Baptista of Fire24 May 2019
Once one of the most wanted talents across Europe, Julio Baptista retired yesterday aged 37.
For a career that promised so much in the mid-noughties, the Brazilian has somewhat underwhelmed since, never really fulfilling his true potential.
Baptista began his career at his hometown club, Sao Paulo. He looked to be the latest superstar to come out of the Brazilian Serie A, scoring seven times in 75 matches before sealing a £2m move to Sevilla.
It was at Los Rojiblancos where Baptista would hit his peak, scoring 50 goals in just 81 matches in an inconsistent Sevilla side. He drew attention from both Arsenal and The Galacticos from Madrid, and eventually chose the latter in a star-studded move costing them £13.8m, still only at 23.
Baptista however would not flourish for Los Blancos under Juan Ramon Lopez Caro, often being shifted to an unfamiliar left-wing role to make way for the likes of Guti, Zinedine Zidane and Robinho.
He bagged 8 goals in the 2005/06 campaign before heading to Arsenal on loan, where he again failed to really flourish. He left in a swap deal for Gunners’ winger Jose Antonio Reyes.
Baptista again scored only ten goals for Wenger’s men, who were in their first year at the Emirates Stadium. Four of those came in a Carling Cup tie with Liverpool, which the Gunners won 6-3. He also scored twice in a Semi-Final win over Spurs. Chelsea would prove too stiff a test in the final though, with Arsenal losing out 2-1.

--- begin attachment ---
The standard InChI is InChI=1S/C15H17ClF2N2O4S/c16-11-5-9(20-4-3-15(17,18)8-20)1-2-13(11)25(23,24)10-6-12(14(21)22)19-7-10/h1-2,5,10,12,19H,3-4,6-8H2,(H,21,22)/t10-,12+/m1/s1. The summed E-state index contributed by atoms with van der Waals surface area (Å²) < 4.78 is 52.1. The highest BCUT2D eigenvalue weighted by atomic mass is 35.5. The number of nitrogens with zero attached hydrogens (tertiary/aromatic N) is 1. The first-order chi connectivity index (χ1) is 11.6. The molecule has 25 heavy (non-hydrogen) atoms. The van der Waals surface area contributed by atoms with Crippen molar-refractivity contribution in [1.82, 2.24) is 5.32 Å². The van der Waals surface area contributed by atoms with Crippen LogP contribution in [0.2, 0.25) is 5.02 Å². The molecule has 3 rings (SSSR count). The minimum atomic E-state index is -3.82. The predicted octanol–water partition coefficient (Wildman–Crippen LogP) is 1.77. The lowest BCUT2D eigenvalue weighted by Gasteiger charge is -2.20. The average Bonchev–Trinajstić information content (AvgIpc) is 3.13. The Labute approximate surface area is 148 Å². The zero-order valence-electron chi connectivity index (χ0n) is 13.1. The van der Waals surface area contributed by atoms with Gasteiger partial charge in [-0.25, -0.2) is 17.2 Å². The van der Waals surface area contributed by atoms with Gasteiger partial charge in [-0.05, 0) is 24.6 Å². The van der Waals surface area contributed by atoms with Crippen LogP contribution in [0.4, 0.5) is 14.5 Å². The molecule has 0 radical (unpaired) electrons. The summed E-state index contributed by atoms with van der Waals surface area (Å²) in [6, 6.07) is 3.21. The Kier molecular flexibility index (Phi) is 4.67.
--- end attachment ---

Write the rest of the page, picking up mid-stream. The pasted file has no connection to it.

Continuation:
It would have been thought that with Baptista’s explosive power and physique, he would be more suited to the Premier League. However, it never worked out how he wished, and he would return to the Bernabeu.
Under Bernd Schuster though, Baptista seemed to enjoy a more free central role within the side. He would go on to win the La Liga title, thus picking up his first major winners medal in the process.
Spells with Roma and Malaga followed with injury plaguing the Brazilian’s potential, (even though he bagged nearly a goal every other game under Manuel Pellegrini) and in 2013 he returned to his native Brazil with Cruzeiro.
After hitting twelve goals in 36 matches, Baptista would move to football’s native retirement home, the MLS, with Orlando City. He failed to impress but still scored six in 29 appearances.
He went on to end his career controversially in Cluj. The Romanian side signed him last summer, with Baptista only playing 43 minutes before terminating his contract. Thus that would make him one of the best paid players per minutes played in football history.
Baptista, a flop, a fan-favourite, or simply misunderstood? We will never know his true potential.